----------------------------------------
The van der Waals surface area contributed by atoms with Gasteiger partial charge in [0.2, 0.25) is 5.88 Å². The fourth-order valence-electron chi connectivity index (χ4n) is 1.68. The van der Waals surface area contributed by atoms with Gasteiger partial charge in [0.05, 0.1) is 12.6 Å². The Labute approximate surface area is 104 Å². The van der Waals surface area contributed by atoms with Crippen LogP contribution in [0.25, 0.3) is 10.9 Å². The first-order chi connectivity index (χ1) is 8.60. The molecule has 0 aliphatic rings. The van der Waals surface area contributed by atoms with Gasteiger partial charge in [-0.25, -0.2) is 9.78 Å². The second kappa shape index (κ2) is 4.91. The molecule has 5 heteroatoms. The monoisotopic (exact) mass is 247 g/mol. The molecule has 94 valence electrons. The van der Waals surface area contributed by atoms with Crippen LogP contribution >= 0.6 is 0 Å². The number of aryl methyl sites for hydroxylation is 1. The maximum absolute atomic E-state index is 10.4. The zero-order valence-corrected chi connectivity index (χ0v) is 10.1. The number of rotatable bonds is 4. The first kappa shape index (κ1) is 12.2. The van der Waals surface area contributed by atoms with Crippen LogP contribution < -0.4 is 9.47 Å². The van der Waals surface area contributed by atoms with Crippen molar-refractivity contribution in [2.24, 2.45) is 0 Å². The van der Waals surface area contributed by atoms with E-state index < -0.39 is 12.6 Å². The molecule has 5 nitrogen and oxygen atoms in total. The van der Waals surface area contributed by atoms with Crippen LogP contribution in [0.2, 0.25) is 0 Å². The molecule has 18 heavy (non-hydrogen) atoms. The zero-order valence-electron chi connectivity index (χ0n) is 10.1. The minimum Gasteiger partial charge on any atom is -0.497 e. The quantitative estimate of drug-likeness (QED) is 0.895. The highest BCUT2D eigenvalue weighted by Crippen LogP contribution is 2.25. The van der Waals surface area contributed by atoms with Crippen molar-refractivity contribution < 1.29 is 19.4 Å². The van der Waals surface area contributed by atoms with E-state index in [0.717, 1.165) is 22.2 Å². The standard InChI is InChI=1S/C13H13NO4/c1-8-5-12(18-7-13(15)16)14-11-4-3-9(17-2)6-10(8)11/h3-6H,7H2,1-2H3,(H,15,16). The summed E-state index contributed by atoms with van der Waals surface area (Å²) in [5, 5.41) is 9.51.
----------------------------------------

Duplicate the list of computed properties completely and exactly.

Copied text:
The van der Waals surface area contributed by atoms with Gasteiger partial charge in [0.2, 0.25) is 5.88 Å². The fourth-order valence-electron chi connectivity index (χ4n) is 1.68. The van der Waals surface area contributed by atoms with Gasteiger partial charge in [0.05, 0.1) is 12.6 Å². The Labute approximate surface area is 104 Å². The van der Waals surface area contributed by atoms with Crippen LogP contribution in [0.25, 0.3) is 10.9 Å². The first-order chi connectivity index (χ1) is 8.60. The molecule has 0 aliphatic rings. The van der Waals surface area contributed by atoms with Gasteiger partial charge in [-0.25, -0.2) is 9.78 Å². The second kappa shape index (κ2) is 4.91. The molecule has 5 heteroatoms. The monoisotopic (exact) mass is 247 g/mol. The molecule has 94 valence electrons. The van der Waals surface area contributed by atoms with Crippen LogP contribution >= 0.6 is 0 Å². The number of aryl methyl sites for hydroxylation is 1. The maximum absolute atomic E-state index is 10.4. The zero-order valence-corrected chi connectivity index (χ0v) is 10.1. The number of rotatable bonds is 4. The first kappa shape index (κ1) is 12.2. The van der Waals surface area contributed by atoms with Crippen LogP contribution < -0.4 is 9.47 Å². The van der Waals surface area contributed by atoms with Crippen molar-refractivity contribution in [2.24, 2.45) is 0 Å². The van der Waals surface area contributed by atoms with E-state index < -0.39 is 12.6 Å². The molecule has 5 nitrogen and oxygen atoms in total. The van der Waals surface area contributed by atoms with Crippen LogP contribution in [0.2, 0.25) is 0 Å². The molecule has 18 heavy (non-hydrogen) atoms. The zero-order valence-electron chi connectivity index (χ0n) is 10.1. The minimum Gasteiger partial charge on any atom is -0.497 e. The quantitative estimate of drug-likeness (QED) is 0.895. The highest BCUT2D eigenvalue weighted by Crippen LogP contribution is 2.25. The van der Waals surface area contributed by atoms with Crippen molar-refractivity contribution < 1.29 is 19.4 Å². The van der Waals surface area contributed by atoms with E-state index in [0.717, 1.165) is 22.2 Å². The standard InChI is InChI=1S/C13H13NO4/c1-8-5-12(18-7-13(15)16)14-11-4-3-9(17-2)6-10(8)11/h3-6H,7H2,1-2H3,(H,15,16). The summed E-state index contributed by atoms with van der Waals surface area (Å²) in [5, 5.41) is 9.51.